Saturday, March 27, 1999 Published at 21:37 GMT
Russian Duma condemns Nato
Protesters in Moscow demonstrate outside the US embassy
The Russian parliament has voted overwhelmingly in favour of a resolution condemning the Nato air strikes against Serbia.
And the State Duma has recommended that Russian President Boris Yeltsin recall a draft law on ratifying the Start-2 treaty on nuclear arms reduction, as a response to the Nato action.
The Russian leadership's anger about the bombing, and support for the Yugoslav President Slobodan Milosevic has been gathering pace since the strikes began.
Mr Seleznev said a meeting between President Boris Yeltsin and Milosevic was possible, adding: "I do not rule it out, anything is possible".
And in a speech to the Duma, Foreign Minister Igor Ivanov said the issue should be brought before the UN General Assembly.
His comments came a day after the 15-member UN Security Council defeated a Russian-backed resolution calling for an immediate end to the bombing.
On Friday, the Russian Government asked the Nato representative in Moscow to leave the country.
Mr Ivanov told journalists at the Kremlin: "We no longer have, and shall have no more contacts with the Nato leadership, including its secretary general, until the aggression against Yugoslavia stops."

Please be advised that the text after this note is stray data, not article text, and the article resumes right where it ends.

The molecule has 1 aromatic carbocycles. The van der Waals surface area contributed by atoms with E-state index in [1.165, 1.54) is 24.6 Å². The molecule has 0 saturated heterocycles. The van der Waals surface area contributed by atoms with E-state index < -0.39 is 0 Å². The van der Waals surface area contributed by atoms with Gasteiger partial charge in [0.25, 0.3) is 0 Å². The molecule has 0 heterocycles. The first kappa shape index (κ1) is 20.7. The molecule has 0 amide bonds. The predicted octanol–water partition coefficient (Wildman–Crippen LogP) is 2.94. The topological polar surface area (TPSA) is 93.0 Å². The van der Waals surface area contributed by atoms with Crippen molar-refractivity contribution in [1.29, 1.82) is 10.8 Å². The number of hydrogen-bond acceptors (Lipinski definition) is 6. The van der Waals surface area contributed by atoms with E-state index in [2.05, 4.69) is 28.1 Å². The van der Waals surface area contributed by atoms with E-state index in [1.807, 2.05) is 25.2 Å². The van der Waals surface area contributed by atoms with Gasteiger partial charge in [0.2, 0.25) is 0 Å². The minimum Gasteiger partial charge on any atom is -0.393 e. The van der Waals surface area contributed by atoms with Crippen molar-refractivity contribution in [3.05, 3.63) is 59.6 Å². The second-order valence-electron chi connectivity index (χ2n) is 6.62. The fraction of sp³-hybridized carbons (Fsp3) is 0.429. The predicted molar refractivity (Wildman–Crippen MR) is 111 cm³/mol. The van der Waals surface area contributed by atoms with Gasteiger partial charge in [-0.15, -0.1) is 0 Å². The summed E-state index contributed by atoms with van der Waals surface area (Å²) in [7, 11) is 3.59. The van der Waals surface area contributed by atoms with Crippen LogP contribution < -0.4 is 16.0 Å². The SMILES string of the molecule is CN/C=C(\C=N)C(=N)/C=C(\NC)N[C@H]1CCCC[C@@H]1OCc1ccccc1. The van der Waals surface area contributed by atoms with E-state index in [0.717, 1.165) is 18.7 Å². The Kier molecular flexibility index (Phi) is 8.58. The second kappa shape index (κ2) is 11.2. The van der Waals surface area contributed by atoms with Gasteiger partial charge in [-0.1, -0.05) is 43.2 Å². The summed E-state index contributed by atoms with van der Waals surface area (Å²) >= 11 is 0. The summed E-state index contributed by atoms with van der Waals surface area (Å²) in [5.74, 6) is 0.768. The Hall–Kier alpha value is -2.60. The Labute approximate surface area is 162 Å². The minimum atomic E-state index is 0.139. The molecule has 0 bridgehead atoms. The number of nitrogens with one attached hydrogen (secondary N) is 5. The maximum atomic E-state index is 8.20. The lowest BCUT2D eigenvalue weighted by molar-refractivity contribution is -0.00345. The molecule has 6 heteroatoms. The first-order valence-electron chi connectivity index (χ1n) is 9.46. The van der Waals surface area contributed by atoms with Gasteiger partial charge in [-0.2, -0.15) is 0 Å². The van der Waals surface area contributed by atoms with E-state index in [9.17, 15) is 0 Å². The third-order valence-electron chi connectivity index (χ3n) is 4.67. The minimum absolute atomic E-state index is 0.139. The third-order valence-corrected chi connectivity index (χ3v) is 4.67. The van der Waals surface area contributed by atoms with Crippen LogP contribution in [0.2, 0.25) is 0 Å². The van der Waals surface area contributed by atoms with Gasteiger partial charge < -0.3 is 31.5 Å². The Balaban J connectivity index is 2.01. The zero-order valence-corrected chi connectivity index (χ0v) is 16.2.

Signs of discontent
President Yeltsin's call for a return to the search for a peaceful settlement has received support from Nato members Greece and Italy.
"It is time to go back to political dialogue to seek a political solution to the problem and to stop the bombing," said a spokesman for the Greek Government, Yannis Nikolaou.
He said Greece had informed both the leadership in Belgrade and members of the international community of its position.
But Italy's Defence Minister Carlo Scognamiglio said the government would continue to back Nato action against Yugoslavia despite disquiet among many Italians.
"Representing the people sometimes involves taking decisions which are not popular or are not fully backed," he said at a conference.
On Thursday, the Italian Prime Minister, Massimo D'Alema told reporters at a European Union summit meeting: "The scenario is opening up for initiatives to return to the political track."
But in parliament on Friday, Mr D'Alema acknowledged qualified support for Nato's air strikes.
Meanwhile, in Macedonia, emergency preparations are under way to house scores of refugees fleeing the bombing in Serbia.
"Macedonia is Nato-orientated and we have given complete logistical support to the alliance, but we would like to see a peaceful solution to the conflict," he said.
According to Mr Gligorov, the fighting is likely to have a destabilising effect on the Serbian and Albanian communities in Macedonia.